In The Briefing, Spicer isn’t settling scores so much as he’s generally flattering the average conservative’s outlook on U.S. news media. He’s flattering Trump, too. He refers to him as “the billionaire president” as if Trump’s wealth is some unambiguously positive quality. In Spicer’s account, Trump’s politics are incidental. They may as well not exist. Spicer’s highest priority is his own rehabilitation and his own grievances about the liberal media, so-called. Still, Spicer is a Beltway creature — one of the president’s more conventional aides, a former RNC flack and by no means a “Washington outsider” — and so Spicer cuts his belligerence with pretensions of tough, familial love. “I’ve known Zeke for a few years, and he’s a good, decent person,” Spicer finally adds. “The problem isn’t him, it’s the mindset of the press corps, the competition to get the first tweet or a viral clip, and an extreme ideological bias. It’s not good for journalism, and it’s not good for democracy.”
Indeed, Spicer spends much of The Briefing rebranding his antagonism as a doomed but righteous effort toward some grand diversification. Spicer doesn’t tout conservative media, such as Breitbart, so much as he champions web-based media, regional media, minority media, and niche publications with substantial policy concerns. In his first week on the job, Spicer started fielding questions submitted via Skype. A couple weeks later, he granted an exclusive on-camera interview to Breitbart, a right-wing website with a “black crime” story tag (active when Spicer spoke to the website) and editorial ties to neo-Nazi activists. Meanwhile, he proposed taking the daily press briefings off camera and out of the White House all together. “The mainstream media hyperventilated about censorship and dangers to the First Amendment, which was ludicrous, as we were expanding access to the White House press briefing,” Spicer writes. “What the major media outlets were really upset about was our recognition of reality—that the American media landscape extended far beyond three TV networks, a wire service, and a couple of major newspapers.” For an entire chapter, Spicer belabors the MLK episode. “I noted that Miller had tweeted out an apology to ‘my colleagues,’” Spicer writes. “Where was his apology to the president? Or to the White House staff who had to respond to his false report? Or to the American people who had been misled by it? I thought the fact that he had only apologized to his colleagues showed just how clubby and insular the White House press had become and how so much of what they did was to impress each other rather than to accurately inform the American people.”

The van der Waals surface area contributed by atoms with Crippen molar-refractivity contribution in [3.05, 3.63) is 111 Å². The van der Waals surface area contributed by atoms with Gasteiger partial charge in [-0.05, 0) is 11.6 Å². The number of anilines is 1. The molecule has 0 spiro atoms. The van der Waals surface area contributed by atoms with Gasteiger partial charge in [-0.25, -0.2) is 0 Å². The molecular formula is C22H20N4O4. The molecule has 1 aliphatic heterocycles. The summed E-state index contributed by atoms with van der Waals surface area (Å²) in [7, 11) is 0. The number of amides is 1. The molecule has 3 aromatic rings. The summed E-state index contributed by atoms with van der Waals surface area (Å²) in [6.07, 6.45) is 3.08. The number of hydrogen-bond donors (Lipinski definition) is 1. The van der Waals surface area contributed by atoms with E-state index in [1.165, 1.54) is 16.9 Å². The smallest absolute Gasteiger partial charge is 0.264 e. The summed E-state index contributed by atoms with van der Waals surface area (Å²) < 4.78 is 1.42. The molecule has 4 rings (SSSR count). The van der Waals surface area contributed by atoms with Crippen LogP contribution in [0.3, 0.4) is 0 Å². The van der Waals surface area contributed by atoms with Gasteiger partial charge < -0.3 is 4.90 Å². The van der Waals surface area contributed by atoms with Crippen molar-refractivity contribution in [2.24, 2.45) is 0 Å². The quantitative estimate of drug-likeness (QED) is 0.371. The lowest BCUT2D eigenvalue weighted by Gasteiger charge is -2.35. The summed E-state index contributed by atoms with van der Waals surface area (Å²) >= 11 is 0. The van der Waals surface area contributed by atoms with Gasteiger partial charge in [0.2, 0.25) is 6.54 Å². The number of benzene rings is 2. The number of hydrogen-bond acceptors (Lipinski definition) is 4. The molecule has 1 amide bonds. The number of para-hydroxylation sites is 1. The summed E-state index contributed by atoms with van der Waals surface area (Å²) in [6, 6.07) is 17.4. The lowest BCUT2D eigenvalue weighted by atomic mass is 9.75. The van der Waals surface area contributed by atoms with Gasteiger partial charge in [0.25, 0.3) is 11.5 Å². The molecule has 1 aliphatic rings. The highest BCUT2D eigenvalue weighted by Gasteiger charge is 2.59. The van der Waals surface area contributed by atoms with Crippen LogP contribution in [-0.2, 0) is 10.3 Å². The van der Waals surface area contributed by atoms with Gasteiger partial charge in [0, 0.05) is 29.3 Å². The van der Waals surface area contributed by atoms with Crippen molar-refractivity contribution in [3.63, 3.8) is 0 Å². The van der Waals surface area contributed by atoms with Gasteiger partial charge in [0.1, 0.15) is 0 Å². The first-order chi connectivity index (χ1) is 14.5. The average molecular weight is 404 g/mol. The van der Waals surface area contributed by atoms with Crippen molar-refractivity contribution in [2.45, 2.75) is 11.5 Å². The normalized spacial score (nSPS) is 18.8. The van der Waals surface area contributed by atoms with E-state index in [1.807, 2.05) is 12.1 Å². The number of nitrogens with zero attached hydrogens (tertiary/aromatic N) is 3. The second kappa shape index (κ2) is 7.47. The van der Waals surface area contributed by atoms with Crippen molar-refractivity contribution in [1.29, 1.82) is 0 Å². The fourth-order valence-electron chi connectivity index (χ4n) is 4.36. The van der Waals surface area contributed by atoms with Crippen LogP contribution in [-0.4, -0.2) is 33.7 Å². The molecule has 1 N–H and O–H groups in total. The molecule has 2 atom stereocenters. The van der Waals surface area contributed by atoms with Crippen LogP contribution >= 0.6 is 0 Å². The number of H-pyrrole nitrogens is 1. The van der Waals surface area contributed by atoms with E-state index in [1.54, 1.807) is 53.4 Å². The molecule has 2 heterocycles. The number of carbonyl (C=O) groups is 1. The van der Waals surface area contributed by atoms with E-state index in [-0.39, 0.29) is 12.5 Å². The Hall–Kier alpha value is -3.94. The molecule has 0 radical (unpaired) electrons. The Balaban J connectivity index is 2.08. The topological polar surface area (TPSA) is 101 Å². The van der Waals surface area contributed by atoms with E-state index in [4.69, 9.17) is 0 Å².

His complaints can seem sensible enough until the reader cross-references them against the “alternative” media in question. Here’s a question from the conservative talk radio host, Lars Larson, sending his regards from Portland: “The federal government is the biggest landlord in America. It owns two-thirds of a billion acres of America. I don’t think the founders ever envisioned it that way. Does President Trump want to start returning the people’s land to the people?” Spicer cites Larson’s land management query as “a very important question” — the sort of substantial, policy-oriented question that White House correspondents not only avoid, but deride. Strangely, Spicer goes out of his way to mock a question that Zeleny, then working for the NYT, once asked Barack Obama at a White House press conference, only to posit Larson’s question — I don’t think the founders ever envisioned it that way — as a great and substantial counterexample. “I was soon fielding questions from Skype reporters who actually asked about things that millions of overlooked Americans cared about,” he writes. Notably, Spicer answers Larson’s question with bland, inconsequential fed-speak. Spicer’s answer does not specifically appear in the book, but it does unquestionably resemble its cold, encyclopedic style.